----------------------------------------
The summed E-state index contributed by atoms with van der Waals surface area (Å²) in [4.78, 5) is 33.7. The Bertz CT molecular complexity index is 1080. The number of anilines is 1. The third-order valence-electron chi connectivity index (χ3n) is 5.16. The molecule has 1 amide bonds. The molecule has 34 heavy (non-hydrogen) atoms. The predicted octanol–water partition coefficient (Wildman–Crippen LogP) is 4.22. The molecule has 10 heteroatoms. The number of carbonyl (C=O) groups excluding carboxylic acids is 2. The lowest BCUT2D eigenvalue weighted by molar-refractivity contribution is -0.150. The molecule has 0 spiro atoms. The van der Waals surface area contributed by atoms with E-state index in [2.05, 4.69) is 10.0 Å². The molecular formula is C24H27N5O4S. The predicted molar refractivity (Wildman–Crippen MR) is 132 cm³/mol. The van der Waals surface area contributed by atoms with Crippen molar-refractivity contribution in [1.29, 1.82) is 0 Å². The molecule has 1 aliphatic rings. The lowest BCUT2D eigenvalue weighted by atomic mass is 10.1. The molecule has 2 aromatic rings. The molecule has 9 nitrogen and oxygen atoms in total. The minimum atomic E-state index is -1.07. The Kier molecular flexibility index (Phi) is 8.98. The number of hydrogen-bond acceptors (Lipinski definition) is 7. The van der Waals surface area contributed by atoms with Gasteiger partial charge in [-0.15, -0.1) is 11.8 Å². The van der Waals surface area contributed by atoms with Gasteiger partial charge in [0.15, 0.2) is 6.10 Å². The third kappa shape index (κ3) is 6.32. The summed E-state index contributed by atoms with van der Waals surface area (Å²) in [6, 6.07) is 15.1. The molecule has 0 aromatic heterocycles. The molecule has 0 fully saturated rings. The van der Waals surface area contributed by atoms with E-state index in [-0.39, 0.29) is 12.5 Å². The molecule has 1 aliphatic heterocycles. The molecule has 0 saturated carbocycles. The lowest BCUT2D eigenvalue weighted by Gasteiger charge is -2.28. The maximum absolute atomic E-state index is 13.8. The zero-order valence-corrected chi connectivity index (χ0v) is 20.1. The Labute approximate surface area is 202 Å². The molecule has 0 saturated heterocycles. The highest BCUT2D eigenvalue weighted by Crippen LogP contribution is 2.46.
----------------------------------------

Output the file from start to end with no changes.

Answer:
The summed E-state index contributed by atoms with van der Waals surface area (Å²) in [4.78, 5) is 33.7. The Bertz CT molecular complexity index is 1080. The number of anilines is 1. The third-order valence-electron chi connectivity index (χ3n) is 5.16. The molecule has 1 amide bonds. The molecule has 34 heavy (non-hydrogen) atoms. The predicted octanol–water partition coefficient (Wildman–Crippen LogP) is 4.22. The molecule has 10 heteroatoms. The number of carbonyl (C=O) groups excluding carboxylic acids is 2. The lowest BCUT2D eigenvalue weighted by molar-refractivity contribution is -0.150. The molecule has 0 spiro atoms. The van der Waals surface area contributed by atoms with E-state index in [2.05, 4.69) is 10.0 Å². The molecular formula is C24H27N5O4S. The predicted molar refractivity (Wildman–Crippen MR) is 132 cm³/mol. The van der Waals surface area contributed by atoms with Crippen molar-refractivity contribution in [1.29, 1.82) is 0 Å². The molecule has 1 aliphatic rings. The lowest BCUT2D eigenvalue weighted by atomic mass is 10.1. The molecule has 2 aromatic rings. The molecule has 9 nitrogen and oxygen atoms in total. The minimum atomic E-state index is -1.07. The Kier molecular flexibility index (Phi) is 8.98. The number of hydrogen-bond acceptors (Lipinski definition) is 7. The van der Waals surface area contributed by atoms with Gasteiger partial charge in [-0.15, -0.1) is 11.8 Å². The van der Waals surface area contributed by atoms with Gasteiger partial charge in [0.15, 0.2) is 6.10 Å². The third kappa shape index (κ3) is 6.32. The summed E-state index contributed by atoms with van der Waals surface area (Å²) in [6, 6.07) is 15.1. The molecule has 0 aromatic heterocycles. The molecule has 0 fully saturated rings. The van der Waals surface area contributed by atoms with E-state index in [-0.39, 0.29) is 12.5 Å². The molecule has 1 aliphatic heterocycles. The molecule has 0 saturated carbocycles. The lowest BCUT2D eigenvalue weighted by Gasteiger charge is -2.28. The maximum absolute atomic E-state index is 13.8. The zero-order valence-corrected chi connectivity index (χ0v) is 20.1. The Labute approximate surface area is 202 Å². The molecule has 0 saturated heterocycles. The highest BCUT2D eigenvalue weighted by Crippen LogP contribution is 2.46.